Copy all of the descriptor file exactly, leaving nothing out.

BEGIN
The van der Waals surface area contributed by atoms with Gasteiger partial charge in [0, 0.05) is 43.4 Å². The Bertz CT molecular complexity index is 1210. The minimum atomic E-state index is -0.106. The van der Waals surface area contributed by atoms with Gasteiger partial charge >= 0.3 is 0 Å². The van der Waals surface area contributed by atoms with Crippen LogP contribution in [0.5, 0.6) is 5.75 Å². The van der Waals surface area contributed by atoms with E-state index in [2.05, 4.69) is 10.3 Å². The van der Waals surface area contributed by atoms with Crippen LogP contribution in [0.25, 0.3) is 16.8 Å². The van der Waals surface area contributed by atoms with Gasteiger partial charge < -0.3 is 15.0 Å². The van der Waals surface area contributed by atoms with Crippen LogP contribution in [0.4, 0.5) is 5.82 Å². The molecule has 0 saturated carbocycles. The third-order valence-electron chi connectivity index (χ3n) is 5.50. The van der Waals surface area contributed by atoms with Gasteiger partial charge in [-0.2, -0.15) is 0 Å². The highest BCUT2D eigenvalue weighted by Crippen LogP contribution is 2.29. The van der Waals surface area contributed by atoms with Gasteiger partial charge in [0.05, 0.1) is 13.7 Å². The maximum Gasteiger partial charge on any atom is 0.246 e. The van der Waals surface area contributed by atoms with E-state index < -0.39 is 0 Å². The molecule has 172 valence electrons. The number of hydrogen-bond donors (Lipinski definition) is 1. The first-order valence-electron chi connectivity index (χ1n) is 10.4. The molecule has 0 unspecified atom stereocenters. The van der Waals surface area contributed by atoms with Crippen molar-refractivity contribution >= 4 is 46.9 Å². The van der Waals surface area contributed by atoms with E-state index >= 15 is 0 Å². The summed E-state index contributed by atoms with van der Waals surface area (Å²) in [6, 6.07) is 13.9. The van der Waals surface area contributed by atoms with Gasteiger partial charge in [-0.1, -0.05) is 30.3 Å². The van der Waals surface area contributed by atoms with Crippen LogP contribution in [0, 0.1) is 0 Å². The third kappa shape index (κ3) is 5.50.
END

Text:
The van der Waals surface area contributed by atoms with Gasteiger partial charge in [0, 0.05) is 43.4 Å². The Bertz CT molecular complexity index is 1210. The minimum atomic E-state index is -0.106. The van der Waals surface area contributed by atoms with Gasteiger partial charge >= 0.3 is 0 Å². The van der Waals surface area contributed by atoms with Crippen LogP contribution in [0.5, 0.6) is 5.75 Å². The van der Waals surface area contributed by atoms with E-state index in [2.05, 4.69) is 10.3 Å². The van der Waals surface area contributed by atoms with Crippen LogP contribution in [0.25, 0.3) is 16.8 Å². The van der Waals surface area contributed by atoms with Gasteiger partial charge < -0.3 is 15.0 Å². The van der Waals surface area contributed by atoms with Crippen LogP contribution in [0.4, 0.5) is 5.82 Å². The molecule has 0 saturated carbocycles. The third-order valence-electron chi connectivity index (χ3n) is 5.50. The van der Waals surface area contributed by atoms with Gasteiger partial charge in [-0.2, -0.15) is 0 Å². The highest BCUT2D eigenvalue weighted by Crippen LogP contribution is 2.29. The van der Waals surface area contributed by atoms with Gasteiger partial charge in [0.05, 0.1) is 13.7 Å². The maximum Gasteiger partial charge on any atom is 0.246 e. The van der Waals surface area contributed by atoms with E-state index < -0.39 is 0 Å². The molecule has 172 valence electrons. The number of hydrogen-bond donors (Lipinski definition) is 1. The first-order valence-electron chi connectivity index (χ1n) is 10.4. The molecule has 0 unspecified atom stereocenters. The van der Waals surface area contributed by atoms with Crippen molar-refractivity contribution >= 4 is 46.9 Å². The van der Waals surface area contributed by atoms with E-state index >= 15 is 0 Å². The summed E-state index contributed by atoms with van der Waals surface area (Å²) in [6, 6.07) is 13.9. The van der Waals surface area contributed by atoms with Gasteiger partial charge in [-0.1, -0.05) is 30.3 Å². The van der Waals surface area contributed by atoms with Crippen LogP contribution in [0, 0.1) is 0 Å². The third kappa shape index (κ3) is 5.50.